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Discussion Starter · #1 ·
Does anyone recall the ships all carrying cement to lagos ( suposedly up to 20 million tons of the stuff.) Seem to recall it was just another case of corruption that nigeria was and is famous for.Was on British Security in 1975, paid of in lagos and the sight of hundreds of ships loaded with cement all at anchor still amazes me now .
 

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Weren't some of them there for so long that the cement went solid and had to be broken out with windy hammers?
I heard it was the misplacing of a full stop or comma, or the wrong measure of weight that caused the problem.

There were quite a few in '76 which was the last time I was at Lagos.
 

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The one thing that sticks in my mind was the incessant chatter on channel 16At least on a tanker you berthed relatively quickly (days rather than months)
The downside was you got berthed next to the abbatoir where the smell and noise was indescribable. I remember going ashore with my wife and people were fighting for the offal as it was thrown out of the gates of the abbatoir.
Bit like away supporters coming out of Millwall's football ground after a match!
 

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REmember it very well like u Brent that abatoir and the soap factory when they perched their rear ends over the rocks and let rip.But the ships at anchor full of cement that had gone off was incredible and yes they had to break it up with windy hammers.Crews out there that didnt know who owned the ships they were in. no wages.If my memory serves me well some were out there for 18 mths.foreign flag
 

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The Ch16 chatter I remember 'cos there was one foreign "gentleman" who insisted on playing his records/tapes to us. He must've taped the transmit switch down.

I was on a small tanker with 'er indoors along for the ride and we were advised not to go ashore at that time. I must admit that it didn't look particularly inviting.

We were only at anchor for 24 hours, luckily. All our lass remembers of the place is the severe rolling at anchor and the incredible smell when we got alongside. Luckily we did a few other African ports so she got to see some better places.
 

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Spent two trips down Lagos way, first the Dart joined her in Dakar then proceeded to Lagos then Port Harcourt, down to Bonnie to lighten into small coasters before going to Lagos to complete discharge. Second trip the Mokran joined in Lagos, by lifeboat left from Dejection Jetty, summed our mood up precisely, this trip we went from Cotonou where we received cargoes from the vessels coming down from Europe, then off to Lagos a trip of some 40 miles. Spent the whole of the trip doing that run, no mail, no fresh food very low on stores, used to run round the anchorage swopping cabbages for spuds or anything that we could, eventually we were relieved and proceeded to Europoort where I left, but she went straight back down.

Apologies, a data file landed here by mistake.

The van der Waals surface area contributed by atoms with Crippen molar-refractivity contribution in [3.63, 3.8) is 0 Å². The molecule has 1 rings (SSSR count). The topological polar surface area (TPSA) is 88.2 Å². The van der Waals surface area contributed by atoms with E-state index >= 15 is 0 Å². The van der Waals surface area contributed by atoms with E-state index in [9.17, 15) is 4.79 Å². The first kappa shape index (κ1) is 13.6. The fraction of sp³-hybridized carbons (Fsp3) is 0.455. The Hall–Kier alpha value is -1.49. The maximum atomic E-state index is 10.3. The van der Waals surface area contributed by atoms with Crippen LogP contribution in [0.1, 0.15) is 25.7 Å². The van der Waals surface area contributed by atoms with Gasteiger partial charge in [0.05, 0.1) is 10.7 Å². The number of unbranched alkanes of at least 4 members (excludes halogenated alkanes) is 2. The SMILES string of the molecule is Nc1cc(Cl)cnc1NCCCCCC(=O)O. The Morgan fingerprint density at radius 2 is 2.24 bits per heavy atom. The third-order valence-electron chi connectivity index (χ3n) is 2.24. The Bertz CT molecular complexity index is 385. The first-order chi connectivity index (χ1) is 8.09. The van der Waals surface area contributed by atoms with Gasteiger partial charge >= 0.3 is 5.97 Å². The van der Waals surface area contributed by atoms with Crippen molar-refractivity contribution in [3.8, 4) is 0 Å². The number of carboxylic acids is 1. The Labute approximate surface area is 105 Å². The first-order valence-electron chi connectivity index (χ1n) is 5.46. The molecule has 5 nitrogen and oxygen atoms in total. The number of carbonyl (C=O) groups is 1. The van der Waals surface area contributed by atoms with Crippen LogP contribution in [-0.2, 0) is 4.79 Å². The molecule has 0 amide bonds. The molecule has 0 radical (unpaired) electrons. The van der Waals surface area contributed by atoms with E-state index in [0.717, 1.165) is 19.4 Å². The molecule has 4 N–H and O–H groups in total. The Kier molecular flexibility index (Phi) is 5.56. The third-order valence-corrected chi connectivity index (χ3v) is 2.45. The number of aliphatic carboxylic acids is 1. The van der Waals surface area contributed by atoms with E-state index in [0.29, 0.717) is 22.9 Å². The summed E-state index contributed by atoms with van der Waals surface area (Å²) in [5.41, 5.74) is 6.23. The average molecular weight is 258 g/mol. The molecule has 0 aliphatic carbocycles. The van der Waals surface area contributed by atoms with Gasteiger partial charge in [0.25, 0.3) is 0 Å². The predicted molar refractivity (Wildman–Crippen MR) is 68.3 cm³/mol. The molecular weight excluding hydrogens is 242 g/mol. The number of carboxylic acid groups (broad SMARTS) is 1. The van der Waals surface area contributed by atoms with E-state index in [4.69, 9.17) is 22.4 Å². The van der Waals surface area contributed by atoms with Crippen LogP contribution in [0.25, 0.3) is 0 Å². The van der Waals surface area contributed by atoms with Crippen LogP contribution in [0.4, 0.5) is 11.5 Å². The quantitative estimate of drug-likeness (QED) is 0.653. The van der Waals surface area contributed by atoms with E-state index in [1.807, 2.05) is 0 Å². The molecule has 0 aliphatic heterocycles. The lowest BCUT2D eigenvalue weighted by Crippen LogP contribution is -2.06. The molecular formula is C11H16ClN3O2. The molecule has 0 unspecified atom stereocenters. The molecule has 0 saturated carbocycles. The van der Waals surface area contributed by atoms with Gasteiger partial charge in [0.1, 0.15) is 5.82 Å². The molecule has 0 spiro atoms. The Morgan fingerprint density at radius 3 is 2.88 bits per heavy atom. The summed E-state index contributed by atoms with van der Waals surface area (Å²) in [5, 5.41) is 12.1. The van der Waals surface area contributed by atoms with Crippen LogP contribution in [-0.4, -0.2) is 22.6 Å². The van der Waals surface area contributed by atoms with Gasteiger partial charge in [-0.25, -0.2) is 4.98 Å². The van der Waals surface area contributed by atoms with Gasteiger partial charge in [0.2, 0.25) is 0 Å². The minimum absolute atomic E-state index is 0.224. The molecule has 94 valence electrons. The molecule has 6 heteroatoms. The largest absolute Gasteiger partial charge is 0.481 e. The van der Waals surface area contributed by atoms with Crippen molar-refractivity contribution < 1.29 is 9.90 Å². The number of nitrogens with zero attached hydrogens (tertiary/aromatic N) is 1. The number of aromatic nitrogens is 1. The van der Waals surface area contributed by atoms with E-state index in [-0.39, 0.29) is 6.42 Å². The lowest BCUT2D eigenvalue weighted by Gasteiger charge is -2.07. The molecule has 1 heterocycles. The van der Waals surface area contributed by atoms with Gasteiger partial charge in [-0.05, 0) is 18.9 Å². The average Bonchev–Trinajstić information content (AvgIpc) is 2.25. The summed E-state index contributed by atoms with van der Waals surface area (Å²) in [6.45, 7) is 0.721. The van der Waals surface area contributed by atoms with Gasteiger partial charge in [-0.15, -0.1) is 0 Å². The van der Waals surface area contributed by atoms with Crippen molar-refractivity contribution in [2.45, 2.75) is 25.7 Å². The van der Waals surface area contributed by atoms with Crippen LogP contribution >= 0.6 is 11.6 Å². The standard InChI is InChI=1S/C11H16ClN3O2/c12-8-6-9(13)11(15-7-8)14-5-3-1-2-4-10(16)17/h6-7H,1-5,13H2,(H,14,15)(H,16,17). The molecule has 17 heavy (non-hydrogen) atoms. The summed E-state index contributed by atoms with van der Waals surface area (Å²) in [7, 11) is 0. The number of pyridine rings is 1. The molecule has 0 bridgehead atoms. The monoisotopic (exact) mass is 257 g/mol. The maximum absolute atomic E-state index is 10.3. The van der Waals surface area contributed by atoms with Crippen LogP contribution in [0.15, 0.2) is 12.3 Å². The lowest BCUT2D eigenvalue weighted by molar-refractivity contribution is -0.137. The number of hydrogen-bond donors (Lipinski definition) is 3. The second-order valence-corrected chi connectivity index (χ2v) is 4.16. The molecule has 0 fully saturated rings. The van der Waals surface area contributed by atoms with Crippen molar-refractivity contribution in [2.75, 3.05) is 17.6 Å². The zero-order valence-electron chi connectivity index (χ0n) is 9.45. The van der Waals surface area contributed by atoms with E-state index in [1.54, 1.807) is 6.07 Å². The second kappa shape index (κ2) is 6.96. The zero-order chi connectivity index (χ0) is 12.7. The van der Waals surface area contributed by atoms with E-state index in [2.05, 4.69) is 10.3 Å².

Before these two River class I had spent a long time on VLCC's my conclusion was if this is the Rivers you can keep them. Next trip back on the VLCC's Ah well thats life.
 

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Discussion Starter · #8 ·
The story i heard at the time was that some nigerian minister took a bribe to order all the cement they needed to rebuild the docks (and it turned up all at once on every dogeared thing that could float). When we arrived in 1975 in looked like the D-Day invasion i have never seen s many ships in my life in one place
 

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Saudi Arabia, especially Jeddah in the 70,s was not much better for delays. On occasions they would use helicopters to discharge the bagged cement from ships at anchor. Colin
 

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Lagos cement..Similar events to these occurred in 1952..
I was in STARCREST chartered to Elder Dempster .Took on 61 Kroo boys at Takoradi 2nd March and discharged our general cargo at surf ports..Arriving off Lagos we anchored among 40 other ships, some already there for many days..We had 1000 tons general and 2000 tons cement for Lagos..The port was congested and railway system paralysed..10 days at anchor and we entered port to take on fresh water..2 days working cargo then out to anchor again ...Many days later the Kroo boys began discharging the cement into the sea - many other ships were also dumping cement...
We left the anchorage on 13th May..We had been there for 49 days..
Palm Line took STARCREST on charter. At Warri we waited 8 days,then loaded 400 tons palm kernels - then to Calabar, a 5 days wait and then loaded 600 tons ground nuts...Returned to Takoradi to pay off Kroo boys,they had been on the ship for 98 days....
Returned to Liverpool with 1000 tons of cargo only....
 

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Good description Brent

The one thing that sticks in my mind was the incessant chatter on channel 16At least on a tanker you berthed relatively quickly (days rather than months)
The downside was you got berthed next to the abbatoir where the smell and noise was indescribable. I remember going ashore with my wife and people were fighting for the offal as it was thrown out of the gates of the abbatoir.